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WANTED: when to plant collards,kale,cabbages for fall

Posted by liznbeatle 7 (My Page) on
Fri, Oct 27, 06 at 11:10

I am two years into an organic herb vegie garden, and new to the carolina long growing season. I am trying to plan out a continual growing schedule. This is my first year with rhutabagas, they were wonderful, but I seem to have misjudged the fall planting. How much heat can the sprouts take? I was afraid to start them in the extreme heat, so I planted September and seems like mine are far behind others I see growing. Will turnips, collards, cabbages keep growing here all winter if I cover during hard freezes? I would like any advice I can get, as my family eats from my garden and mistakes mean less food. My daughter and I have chemical sensitivity and the home grown organics are much better for us.Also would like any feedback on growing tomaties in the square foot garden method, what successes-problems have you encountered. Has it caused an increase in pest problems for you? Thanks Lisa

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RE: WANTED: when to plant collards,kale,cabbages for fall

liz- i'd move this post over to the discussions board if i were you; it's not really and exchange and you'll get a lot more responses.

that said, your collards, cabbage & kale will go all winter unless it's more cold than normal (i'd maybe consider covering if it's gonna dip below 15). you could grow them under reemay/row cover, too, which will help the fluctuating temps & moisture levels some. also cuts way down on cabbage worms. i couldn't believe how much it helped my lettuce last yr.

i've always wondered about starting things when it's so hot, too. i don't know if the commercial ones start them in cool houses, or what. mine are always far behind, but they do fine in winter. they will just mature later, that's all. you could always buy a few commercial 6 packs and plant them so you have a staggered crop.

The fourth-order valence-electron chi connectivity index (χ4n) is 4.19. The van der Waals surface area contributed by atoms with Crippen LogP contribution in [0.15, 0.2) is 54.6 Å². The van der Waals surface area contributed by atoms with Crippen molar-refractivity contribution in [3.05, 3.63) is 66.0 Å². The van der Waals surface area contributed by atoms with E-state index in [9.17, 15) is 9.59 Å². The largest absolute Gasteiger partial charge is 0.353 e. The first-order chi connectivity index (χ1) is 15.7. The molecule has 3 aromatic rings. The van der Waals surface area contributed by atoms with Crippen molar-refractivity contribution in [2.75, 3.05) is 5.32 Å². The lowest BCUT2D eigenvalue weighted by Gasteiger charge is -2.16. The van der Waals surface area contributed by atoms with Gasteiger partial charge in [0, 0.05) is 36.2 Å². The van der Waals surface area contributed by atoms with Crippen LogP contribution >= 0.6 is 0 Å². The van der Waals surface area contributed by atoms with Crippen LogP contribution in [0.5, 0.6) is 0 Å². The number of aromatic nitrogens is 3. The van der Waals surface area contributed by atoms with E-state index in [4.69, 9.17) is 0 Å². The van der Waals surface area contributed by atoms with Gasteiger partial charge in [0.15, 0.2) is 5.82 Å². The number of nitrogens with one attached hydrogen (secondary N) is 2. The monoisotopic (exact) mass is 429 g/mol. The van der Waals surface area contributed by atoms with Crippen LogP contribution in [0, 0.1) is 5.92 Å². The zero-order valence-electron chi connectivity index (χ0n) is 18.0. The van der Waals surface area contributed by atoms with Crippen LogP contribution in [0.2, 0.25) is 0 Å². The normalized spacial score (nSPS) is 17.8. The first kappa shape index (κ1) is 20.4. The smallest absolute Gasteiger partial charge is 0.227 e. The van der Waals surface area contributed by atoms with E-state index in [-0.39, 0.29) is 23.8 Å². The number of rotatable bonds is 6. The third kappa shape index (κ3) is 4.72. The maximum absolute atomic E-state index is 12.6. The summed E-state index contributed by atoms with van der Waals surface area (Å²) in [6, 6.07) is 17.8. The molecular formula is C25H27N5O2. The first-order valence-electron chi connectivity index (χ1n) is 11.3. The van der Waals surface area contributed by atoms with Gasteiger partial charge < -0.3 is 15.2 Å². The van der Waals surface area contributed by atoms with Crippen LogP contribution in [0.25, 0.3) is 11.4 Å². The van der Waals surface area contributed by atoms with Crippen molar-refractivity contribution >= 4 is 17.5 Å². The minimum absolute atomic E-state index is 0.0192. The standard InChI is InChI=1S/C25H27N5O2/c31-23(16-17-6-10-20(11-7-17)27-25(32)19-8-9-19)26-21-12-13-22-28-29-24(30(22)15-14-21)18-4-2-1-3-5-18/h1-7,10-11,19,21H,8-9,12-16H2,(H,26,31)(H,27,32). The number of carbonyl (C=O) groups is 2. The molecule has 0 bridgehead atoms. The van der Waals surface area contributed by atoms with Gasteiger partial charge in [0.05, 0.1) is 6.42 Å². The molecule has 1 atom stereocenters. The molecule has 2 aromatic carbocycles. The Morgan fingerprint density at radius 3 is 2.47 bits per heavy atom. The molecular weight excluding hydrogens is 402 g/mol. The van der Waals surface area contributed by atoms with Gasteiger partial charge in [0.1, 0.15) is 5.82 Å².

i've grown tomatoes pretty tightly before, and the problems i saw were if a disease hits, it spreads fast and you're less likely to notice it since it's so crowded. ditto for bugs, though i didn't have any issues with that that time. about the only bug issue i ever have with tomatoes is hornworms, and kids are especially good at spotting them once trained. disease resistant cultivars could help with those issues a lot, but it's hard to find really resistant varieties that taste wonderful. on the plus side, there's very few weeds because they are shaded crowded out. so, pick your poison, so to speak. i think there's a nice middle ground, the trick is in finding it ofr your situ. it depends too on whether you are talking about indeterminates or determinates, and how you support the vines. the more air and light you can get to each plant, the better for disease.and the better they'll grow, as they'll compete for sun & shade each other some.
good luck! tam

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